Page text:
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  • Friday, July 16, 2010

    A Pair Of Sweethearts

    Avoided By Braggarts
    browliners don't even pause
    your 2-wt. is too heavy !
    beautiful rare fish

    (click on all images for high resolution views)
    .. It's not that we're secretive. It's not that we're selfish. It's not that we enjoy wildflowers, vast meadows, or wildlife to the exclusion of fishing. It's just that some places are so near and dear that they must be discovered to be appreciated.
    .. There are a pair of streams, (trickles really,) about an hour or so from home that we visit a couple of times a year.
    .. The are in the high country. They are spring fed. They parallel each other and, at one point, are less than 200 yards apart, and oh so different - one from the other.
    .. One of them is in the open for most of it's length, (not quite 2 miles.) It runs in the sun with only an occasional tree or bush on it's banks.
    .. Tall grass is the cover for shade. The banks are hardly undercut at all, and the shade is as important as a bowling ball sized boulder.
    .. The other is shrouded in mystery. Thick brush overhangs the banks. Trees and their roots contort the stream into surprising convolutions as it wends it's way through an incised bed.
    .. Deep, (up to two feet,) holes are always productive - if you can get to them. Ants and other bugs rain on us as we sneak through the growth. The fish are there, and hungry, and willing.
    .. Neither is a fertile stream. Neither is full of bugs. Neither is inviting to the fisher folk of today. They are intimate, quiet, clear, cold, and pristine. The fish are uneducated, diminutive, and spooky as can be.
    .. The feather merchants don't know their names. The guides never heard of them. Some neighbors think they are devoid of fish. Fishers drive past them and never even know they are there.
    .. There is wildlife everywhere: not the moose or elk or bear, or deer, (though they are here,) but ducklings, meadowlarks, ground squirrels, shrews, voles, flies, moths, ants, beetles, and such.
    .. The birds have the usual high altitude habit of fluttering from bush to bush and hide to hide.
    .. It's comical and occasionally surprising, (like a covey of huns bursting through your legs as you scan the horizon.)
    .. We stalk the stream banks with a hand line, (5 feet of 5x tied to a golf tee - the fly is a bit of thread wrapped around a size 20 or 22 hook.) On the open creek, we crawl on our belly in the wet ooze of a perched water table. If nothing else it keeps us cool.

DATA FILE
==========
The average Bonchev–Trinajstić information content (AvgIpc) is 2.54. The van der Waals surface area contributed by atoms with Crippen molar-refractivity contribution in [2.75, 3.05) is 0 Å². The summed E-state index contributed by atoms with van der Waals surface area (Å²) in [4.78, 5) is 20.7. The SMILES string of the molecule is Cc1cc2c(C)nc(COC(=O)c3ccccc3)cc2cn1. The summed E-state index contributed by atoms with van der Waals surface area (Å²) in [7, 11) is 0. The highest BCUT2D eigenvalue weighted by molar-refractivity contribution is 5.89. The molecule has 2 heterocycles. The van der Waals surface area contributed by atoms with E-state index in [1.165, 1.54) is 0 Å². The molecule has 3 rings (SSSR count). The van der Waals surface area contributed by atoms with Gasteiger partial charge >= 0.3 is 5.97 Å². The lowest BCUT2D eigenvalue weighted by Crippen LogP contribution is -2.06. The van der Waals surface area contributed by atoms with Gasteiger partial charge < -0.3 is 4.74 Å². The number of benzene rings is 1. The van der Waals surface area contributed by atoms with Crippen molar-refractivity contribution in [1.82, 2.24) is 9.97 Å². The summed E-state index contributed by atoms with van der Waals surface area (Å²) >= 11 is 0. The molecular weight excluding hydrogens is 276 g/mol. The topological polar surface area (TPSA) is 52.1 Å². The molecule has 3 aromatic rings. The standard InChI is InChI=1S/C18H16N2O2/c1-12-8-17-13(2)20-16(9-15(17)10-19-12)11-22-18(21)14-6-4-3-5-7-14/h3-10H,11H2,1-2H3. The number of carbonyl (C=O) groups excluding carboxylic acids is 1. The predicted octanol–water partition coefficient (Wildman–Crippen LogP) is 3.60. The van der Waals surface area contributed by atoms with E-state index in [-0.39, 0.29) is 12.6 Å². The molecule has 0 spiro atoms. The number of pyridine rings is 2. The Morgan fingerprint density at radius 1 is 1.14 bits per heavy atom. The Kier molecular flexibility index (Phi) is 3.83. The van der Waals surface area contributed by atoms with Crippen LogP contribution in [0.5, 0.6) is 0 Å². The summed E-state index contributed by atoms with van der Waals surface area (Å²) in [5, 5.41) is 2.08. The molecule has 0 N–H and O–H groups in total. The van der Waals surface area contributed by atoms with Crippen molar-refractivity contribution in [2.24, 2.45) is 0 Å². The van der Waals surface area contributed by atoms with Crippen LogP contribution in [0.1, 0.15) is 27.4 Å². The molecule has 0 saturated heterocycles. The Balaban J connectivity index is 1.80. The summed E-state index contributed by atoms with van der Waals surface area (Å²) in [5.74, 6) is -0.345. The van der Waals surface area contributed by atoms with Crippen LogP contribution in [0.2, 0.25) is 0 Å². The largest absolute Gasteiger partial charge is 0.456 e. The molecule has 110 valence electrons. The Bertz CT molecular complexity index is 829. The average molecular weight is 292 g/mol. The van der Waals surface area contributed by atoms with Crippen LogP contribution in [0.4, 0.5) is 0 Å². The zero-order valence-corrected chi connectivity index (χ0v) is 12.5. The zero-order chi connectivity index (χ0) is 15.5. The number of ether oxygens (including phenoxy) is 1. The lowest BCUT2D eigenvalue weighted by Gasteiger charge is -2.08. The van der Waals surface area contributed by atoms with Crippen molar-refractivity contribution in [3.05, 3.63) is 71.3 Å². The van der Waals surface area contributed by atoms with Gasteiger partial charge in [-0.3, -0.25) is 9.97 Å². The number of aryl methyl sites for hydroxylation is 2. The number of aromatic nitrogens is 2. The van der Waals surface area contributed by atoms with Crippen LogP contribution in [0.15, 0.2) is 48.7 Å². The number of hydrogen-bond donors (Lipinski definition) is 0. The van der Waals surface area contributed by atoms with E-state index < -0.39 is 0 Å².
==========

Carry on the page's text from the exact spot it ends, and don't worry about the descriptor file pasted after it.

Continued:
.. We turn over the cobbles at the edge of the water. Granite and quartzite, are predominant here; not the volcanic's of Yellowstone.
    .. These mountains were here long before Yellowstone. They were here before the enormous eruptions of the super-volcano. The fish have endured glaciation, vulcanism, earthquakes, fire, drought, and other forces of nature: tough little scamps they are.
    .. The food is sparse and very small. We recognize some of the fodder; most we don't. The green ones are easy. The stillborn neotenous forms are difficult!
    .. We sometimes are so good at this creeping and crawling that we can tickle a fish in the belly. Most of the time a squadron of small fish zings ahead of the small silt plume that we cause. They are fast little devils: dark, glinting shadows in the water so clear it seems to disappear.
    .. We fish for them downstream with a calculated drift. Little swirls, eddies, cobble pillows and other currents must be taken into account.
    .. We place the fly in the water by hand. It takes some stealth and time. A long drift is three feet. We scare a lot of fish. There are a lot to scare. Monsters run to 6 or 7 inches. They leap and splash and we net them and turn them loose.
    .. There have been occasions when we just look & watch. Little fish, with colors and patterns to cause a bit of wonder. They are so bright out of the water. They disappear in the water. It's tough to see these little jewels. It's really a shame to catch them. We limit ourselves to two per creek per visit.
    .. These are wild, indigenous trout. Westslope Cutthroat of the purest sort. A handful of biologists know that they exist. Some of the neighbors have visited them. No one goes to these creeks to fish, (save a couple of us crazies.)
    .. It's as much about the place as the fish. Untrampled meadows, wildflowers, green's that defy description, and solitude are the attractions. There is a road nearby. It even has a forest service number.
    .. We don't know if what we do is fly fishing. There's no vest, no fly rod, no fly reel, no waders, no fly boxes, no forceps, no accouterments from major catalog companies, and certainly no question of keeping the fish.
    .. There is no false casting. Neither is there a chance to mend the fly line. Hell, there is no fly line. We use a large net designed for home aquariums - does this qualify?
    .. What ever it is we are doing it gets us out of a crowded tourist town. It lets us breath air thin, cold, and pure. It gives us the opportunity to visit with descendants of ten thousand or more generations of successful adaptation to a very harsh, pristine and beautiful part of the world. That's plenty good enough.